Breaking Down Educational Equity Strategies

Chelsea Penney
March 3, 2022

As the government and school districts begin to see the success and potential of expanding virtual education opportunities, it is important that all students are being considered as we move forward in these efforts. Millions of students of color and in high-poverty communities fell behind in their education during the coronavirus pandemic. To continue to innovate K-12 learning to meet the needs of all students, we must determine a more equitable path forward to support students from all walks of life with the tools they need to succeed. Teachers must engage students who have been negatively impacted the most as demonstrated by higher rates of learning loss.

Expert educators Dr. Melanie Battles, Catherine Graven and Lisa Tafoya join Dr. April Willis for this webinar. 

​​What have we learned about the need for quality virtual instruction in the P-12 environment?

Lisa Tafoya: I think the thing that we've learned about quality virtual instruction is being able to provide the appropriate resources. It's all about being able to be flexible, be adaptable and make sure that these students have access to the resources that they need.But I really do think that you need passionate teachers and people who know how to find things.

Dr. April Willis: We need those educators, and we need access. That's what virtual instruction is allowing us to do. We have a greater candidate pool than we've ever had before because now we're no longer bound to who can drive into our campus. We also have greater access than we've ever had before because everything is at our fingertips. 

It does sometimes pose some problems because now we're competing for attention from students. When they're using the device to learn when they could very well just click another button and use it to play a video game, why choose to show up to your class when they have access to some very entertaining alternatives? Part of that is having those relationships and setting those expectations and just being able to be the teacher that every student deserves, so they choose to come to your class every day.

Melanie Battles: I've always taught in person so as a first-year virtual teacher, I noticed that there is always the same theme of communicating with students about who you are as a person. That is vital to really help develop these relationships, so you can understand who they are. Even with my students being virtual, one thing that I worked on with them is having those one-on-one non-academic check-ins, whether it was weekly or bi-weekly, having that opportunity to talk. Because one thing we know is that we can't take a student outside and have a conversation, or we can't see him in the hallways as we would in person. How can we create those connections with our students, so that we can have the leverage needed in order to push them to the next level of learning and understanding? So for me really getting to know them on a one-on-one basis was a really big thing. Communication and being very intentional about utilizing that within your teacher training practices. Just as you will plan a test every week or you plan a review at the end of your week, plan those times with your students one-on-one. Just talk about who they are as peopl, because we are people who are teaching and we need to understand that they are students who are learning, not just products of the system of education. We are humans operating in the system, and we need to make the connection the best we can with a virtual plan.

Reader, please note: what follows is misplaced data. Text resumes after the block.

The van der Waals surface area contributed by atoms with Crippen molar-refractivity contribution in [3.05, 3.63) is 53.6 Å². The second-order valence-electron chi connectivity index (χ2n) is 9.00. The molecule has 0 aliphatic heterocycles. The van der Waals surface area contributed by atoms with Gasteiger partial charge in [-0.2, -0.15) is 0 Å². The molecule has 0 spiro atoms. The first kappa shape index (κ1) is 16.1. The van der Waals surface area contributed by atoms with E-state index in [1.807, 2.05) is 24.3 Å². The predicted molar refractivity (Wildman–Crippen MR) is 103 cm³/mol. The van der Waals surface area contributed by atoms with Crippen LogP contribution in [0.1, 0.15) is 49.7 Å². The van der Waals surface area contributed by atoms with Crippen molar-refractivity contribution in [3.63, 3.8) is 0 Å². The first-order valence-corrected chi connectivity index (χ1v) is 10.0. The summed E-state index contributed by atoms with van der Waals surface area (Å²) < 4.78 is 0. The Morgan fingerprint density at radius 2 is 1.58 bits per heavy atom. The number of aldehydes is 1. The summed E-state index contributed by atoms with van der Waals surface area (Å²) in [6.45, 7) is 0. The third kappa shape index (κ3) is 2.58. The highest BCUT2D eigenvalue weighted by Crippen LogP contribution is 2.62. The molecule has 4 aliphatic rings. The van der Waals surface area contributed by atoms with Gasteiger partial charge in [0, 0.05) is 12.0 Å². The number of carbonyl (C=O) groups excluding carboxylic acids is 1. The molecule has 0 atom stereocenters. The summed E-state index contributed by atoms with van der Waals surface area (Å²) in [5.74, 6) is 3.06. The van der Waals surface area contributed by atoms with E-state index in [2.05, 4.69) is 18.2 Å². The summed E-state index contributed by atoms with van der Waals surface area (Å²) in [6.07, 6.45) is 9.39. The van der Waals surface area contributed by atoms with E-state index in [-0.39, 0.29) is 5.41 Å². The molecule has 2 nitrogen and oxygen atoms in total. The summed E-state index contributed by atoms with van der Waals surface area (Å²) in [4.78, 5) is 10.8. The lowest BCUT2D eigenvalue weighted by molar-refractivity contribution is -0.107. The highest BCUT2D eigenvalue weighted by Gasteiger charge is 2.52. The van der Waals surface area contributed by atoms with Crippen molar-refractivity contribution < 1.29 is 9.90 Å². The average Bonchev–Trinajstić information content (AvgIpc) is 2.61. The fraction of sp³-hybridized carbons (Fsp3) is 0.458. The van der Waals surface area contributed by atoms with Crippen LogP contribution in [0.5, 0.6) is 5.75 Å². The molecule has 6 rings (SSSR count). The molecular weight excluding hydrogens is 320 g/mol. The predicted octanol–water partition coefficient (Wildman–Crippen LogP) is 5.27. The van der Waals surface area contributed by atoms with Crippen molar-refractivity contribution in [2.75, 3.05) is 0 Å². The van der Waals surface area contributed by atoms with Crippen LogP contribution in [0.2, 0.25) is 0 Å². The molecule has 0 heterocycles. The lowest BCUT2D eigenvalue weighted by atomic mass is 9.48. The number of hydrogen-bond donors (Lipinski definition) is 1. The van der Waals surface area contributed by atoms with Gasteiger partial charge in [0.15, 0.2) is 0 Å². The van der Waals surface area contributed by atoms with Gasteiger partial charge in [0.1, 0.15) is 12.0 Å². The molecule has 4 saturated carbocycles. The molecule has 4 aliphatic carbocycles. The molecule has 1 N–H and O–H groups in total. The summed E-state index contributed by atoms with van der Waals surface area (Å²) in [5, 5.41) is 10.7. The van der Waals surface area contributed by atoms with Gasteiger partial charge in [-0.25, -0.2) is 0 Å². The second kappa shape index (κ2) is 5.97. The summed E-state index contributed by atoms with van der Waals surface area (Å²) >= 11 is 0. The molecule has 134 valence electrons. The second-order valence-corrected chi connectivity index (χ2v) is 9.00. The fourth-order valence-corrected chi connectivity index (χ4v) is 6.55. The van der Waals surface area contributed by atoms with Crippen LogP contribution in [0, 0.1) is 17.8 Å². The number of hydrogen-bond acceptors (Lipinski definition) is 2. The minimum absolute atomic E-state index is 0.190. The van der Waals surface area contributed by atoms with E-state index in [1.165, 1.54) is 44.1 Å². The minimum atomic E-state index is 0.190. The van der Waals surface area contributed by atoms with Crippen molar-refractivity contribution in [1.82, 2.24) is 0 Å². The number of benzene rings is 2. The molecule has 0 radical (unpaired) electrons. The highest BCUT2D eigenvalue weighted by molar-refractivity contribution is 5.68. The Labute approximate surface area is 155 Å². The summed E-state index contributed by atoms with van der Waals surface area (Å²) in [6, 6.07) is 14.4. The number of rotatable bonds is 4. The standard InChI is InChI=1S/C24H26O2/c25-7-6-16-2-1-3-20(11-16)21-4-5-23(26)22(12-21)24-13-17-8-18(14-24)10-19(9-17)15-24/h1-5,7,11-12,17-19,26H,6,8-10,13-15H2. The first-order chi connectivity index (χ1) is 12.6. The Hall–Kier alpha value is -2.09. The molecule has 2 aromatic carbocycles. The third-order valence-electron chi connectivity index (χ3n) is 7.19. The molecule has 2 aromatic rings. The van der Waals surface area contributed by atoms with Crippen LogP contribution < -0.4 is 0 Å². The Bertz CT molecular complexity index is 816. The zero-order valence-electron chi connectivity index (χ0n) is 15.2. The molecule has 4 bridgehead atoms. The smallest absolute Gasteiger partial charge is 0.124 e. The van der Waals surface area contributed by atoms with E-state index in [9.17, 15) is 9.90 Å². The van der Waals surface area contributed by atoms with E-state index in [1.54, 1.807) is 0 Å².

Dr. April Willis: To take it one step further, it's not just about recognizing the need for human connection for students to teachers, but also teachers to other teachers. Oftentimes in the virtual world, we're hearing so many teachers feel that they are on an island, they feel like they're doing this alone because they don't have connection. They don't have that teacher work room or teacher lounge where they can decompress or talk about what's going on or ask fellow teachers, what's working and what's not working. But we still are in this together as a team. Our PLCs look a little different probably, and it doesn't mean that they don't exist anymore. Understanding how to continue to foster and cultivate those relationships with our colleagues is really important because we know about this mass exodus that's happening right now with teachers across the country. It is not a fun place for a lot of people who are really struggling with how to manage their own needs and the tools and resources they have available to them. 

Melanie Battles: I think it's important for us as Proximity Learning teachers to make sure that we reach out to the TAs. I had a recent change, where one of the teacher assistants left and another one came in. I just took the initiative to reach out to her, introduce myself and she said, “I appreciate that.” I know that we're busy, and we have things going on. It’s important to take that extra step to connect with the teacher assistant, so that we can get to know our students holistically from their eyes. That is a really vital step for connection. Teacher to teacher, human to human as adults is important too.